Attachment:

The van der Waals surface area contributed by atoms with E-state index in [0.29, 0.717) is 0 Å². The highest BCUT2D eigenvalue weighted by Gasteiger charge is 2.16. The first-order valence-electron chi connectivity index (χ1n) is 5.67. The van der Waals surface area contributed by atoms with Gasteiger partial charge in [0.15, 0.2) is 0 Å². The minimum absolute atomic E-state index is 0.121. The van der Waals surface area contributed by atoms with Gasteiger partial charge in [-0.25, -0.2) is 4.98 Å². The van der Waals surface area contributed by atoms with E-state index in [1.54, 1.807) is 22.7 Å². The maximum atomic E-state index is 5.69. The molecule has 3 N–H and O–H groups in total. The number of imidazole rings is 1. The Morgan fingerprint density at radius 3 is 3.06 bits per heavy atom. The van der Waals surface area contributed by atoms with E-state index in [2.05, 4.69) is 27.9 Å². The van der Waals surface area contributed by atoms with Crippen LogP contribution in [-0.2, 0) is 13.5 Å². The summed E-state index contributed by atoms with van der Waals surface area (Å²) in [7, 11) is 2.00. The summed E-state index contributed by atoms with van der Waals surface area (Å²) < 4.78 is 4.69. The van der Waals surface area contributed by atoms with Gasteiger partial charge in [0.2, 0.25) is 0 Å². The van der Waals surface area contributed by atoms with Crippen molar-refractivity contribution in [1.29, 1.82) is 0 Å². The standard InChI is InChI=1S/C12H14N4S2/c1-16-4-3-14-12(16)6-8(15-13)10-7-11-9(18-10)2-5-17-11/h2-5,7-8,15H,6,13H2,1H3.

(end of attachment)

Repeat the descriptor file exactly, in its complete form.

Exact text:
The van der Waals surface area contributed by atoms with E-state index in [0.29, 0.717) is 0 Å². The highest BCUT2D eigenvalue weighted by Gasteiger charge is 2.16. The first-order valence-electron chi connectivity index (χ1n) is 5.67. The van der Waals surface area contributed by atoms with Gasteiger partial charge in [0.15, 0.2) is 0 Å². The minimum absolute atomic E-state index is 0.121. The van der Waals surface area contributed by atoms with Gasteiger partial charge in [-0.25, -0.2) is 4.98 Å². The van der Waals surface area contributed by atoms with E-state index in [1.54, 1.807) is 22.7 Å². The maximum atomic E-state index is 5.69. The molecule has 3 N–H and O–H groups in total. The number of imidazole rings is 1. The Morgan fingerprint density at radius 3 is 3.06 bits per heavy atom. The van der Waals surface area contributed by atoms with E-state index in [2.05, 4.69) is 27.9 Å². The van der Waals surface area contributed by atoms with Crippen LogP contribution in [-0.2, 0) is 13.5 Å². The summed E-state index contributed by atoms with van der Waals surface area (Å²) in [7, 11) is 2.00. The summed E-state index contributed by atoms with van der Waals surface area (Å²) < 4.78 is 4.69. The van der Waals surface area contributed by atoms with Gasteiger partial charge in [0.2, 0.25) is 0 Å². The van der Waals surface area contributed by atoms with Crippen molar-refractivity contribution in [1.29, 1.82) is 0 Å². The standard InChI is InChI=1S/C12H14N4S2/c1-16-4-3-14-12(16)6-8(15-13)10-7-11-9(18-10)2-5-17-11/h2-5,7-8,15H,6,13H2,1H3.